From Hop Along’s new Painted Shut. Get it all the ways from the band. Or from Saddle Creek.

Horseshoe Crabs

Powerful Man

From the Mountain Goats’ new Beat the Champ. Get it all the ways from Merge.

The Legend of Chavo Guerrero

Heel Turn 2


This time last year I was in total panic mode trying to get everything right for the wife’s 30th Birthday. This year we’re back to the annual Halloween Party and Erin has more help than she knows what to do with, so I am free to get my rock shows on. So let’s talk rock and roll this weekend….

Thursday night we have David Dondero, Whiskey and Co. and Christina Wagner kicking the Halloween weekend off at New World Brewery. David Dondero is probably best known to locals here for the following lyrics from “South of the South”; “so I jumped my pogo stick all the way to Ybor City where they burned up a couple blocks and to me seemed like a pity that was once a Cuban district and a center for the arts / was now a mall like atmosphere homogeneous and insincere they burned its heart right out down South of the South”. Fans of Bright Eyes will drop maps of Hawaii all over the place over this guy, while Whiskey and Co. have plenty of drug and whiskey-laden country songs to keep spirits high and heads higher. Oh, by the way…did I mention that this is a / thxmgmt collaborative show? Well, it is. In the interest of honesty I have to say we’re ( really just riding on the coat tails of thx, but I am really happy they offered up said coat tails. I’m telling you, I want 2k10 to be the year 9b takes the next step and I’m hoping thx is gonna help us do it.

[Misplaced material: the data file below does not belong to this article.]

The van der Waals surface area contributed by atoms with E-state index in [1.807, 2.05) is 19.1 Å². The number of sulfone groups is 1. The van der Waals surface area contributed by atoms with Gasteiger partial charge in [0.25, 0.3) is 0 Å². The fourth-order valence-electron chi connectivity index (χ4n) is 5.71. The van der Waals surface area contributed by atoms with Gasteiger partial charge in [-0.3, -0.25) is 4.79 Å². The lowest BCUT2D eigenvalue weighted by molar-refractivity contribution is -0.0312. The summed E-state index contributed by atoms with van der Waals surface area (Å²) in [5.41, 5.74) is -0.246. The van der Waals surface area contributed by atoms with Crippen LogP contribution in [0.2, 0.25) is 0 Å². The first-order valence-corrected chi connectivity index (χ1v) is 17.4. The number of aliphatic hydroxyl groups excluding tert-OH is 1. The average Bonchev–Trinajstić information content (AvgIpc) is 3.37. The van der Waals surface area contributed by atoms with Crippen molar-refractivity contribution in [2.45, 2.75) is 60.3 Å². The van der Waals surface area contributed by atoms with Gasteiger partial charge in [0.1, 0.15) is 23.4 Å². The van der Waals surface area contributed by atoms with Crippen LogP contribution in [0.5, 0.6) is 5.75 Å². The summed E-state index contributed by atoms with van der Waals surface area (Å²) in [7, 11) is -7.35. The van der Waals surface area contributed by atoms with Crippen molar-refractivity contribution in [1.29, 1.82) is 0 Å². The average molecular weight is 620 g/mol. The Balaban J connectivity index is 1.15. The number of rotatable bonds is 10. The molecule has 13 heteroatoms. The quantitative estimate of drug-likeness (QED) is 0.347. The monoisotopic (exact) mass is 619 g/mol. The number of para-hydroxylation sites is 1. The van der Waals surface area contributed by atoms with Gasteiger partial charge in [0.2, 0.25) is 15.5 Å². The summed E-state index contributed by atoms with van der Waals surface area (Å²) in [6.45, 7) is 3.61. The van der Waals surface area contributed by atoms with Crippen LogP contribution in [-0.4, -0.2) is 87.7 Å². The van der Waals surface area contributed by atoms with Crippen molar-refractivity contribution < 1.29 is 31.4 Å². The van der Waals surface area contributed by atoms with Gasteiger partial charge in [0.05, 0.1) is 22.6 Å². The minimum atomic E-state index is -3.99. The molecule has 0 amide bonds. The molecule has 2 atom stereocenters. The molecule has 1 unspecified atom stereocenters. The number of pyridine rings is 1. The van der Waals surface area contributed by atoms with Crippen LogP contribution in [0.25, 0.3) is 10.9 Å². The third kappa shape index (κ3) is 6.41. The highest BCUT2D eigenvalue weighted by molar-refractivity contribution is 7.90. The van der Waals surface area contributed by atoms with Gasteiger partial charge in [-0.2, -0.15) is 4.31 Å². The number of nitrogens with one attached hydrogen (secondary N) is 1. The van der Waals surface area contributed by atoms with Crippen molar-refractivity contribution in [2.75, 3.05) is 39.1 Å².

Whiskey & Co. – Nightlife
Whiskey & Co. – One Man (too many)

David Dondero – Rothko Chapel
David Dondero – Twenty Years
David Dondero – We’re All Just Babies In Our Mama’s Eyes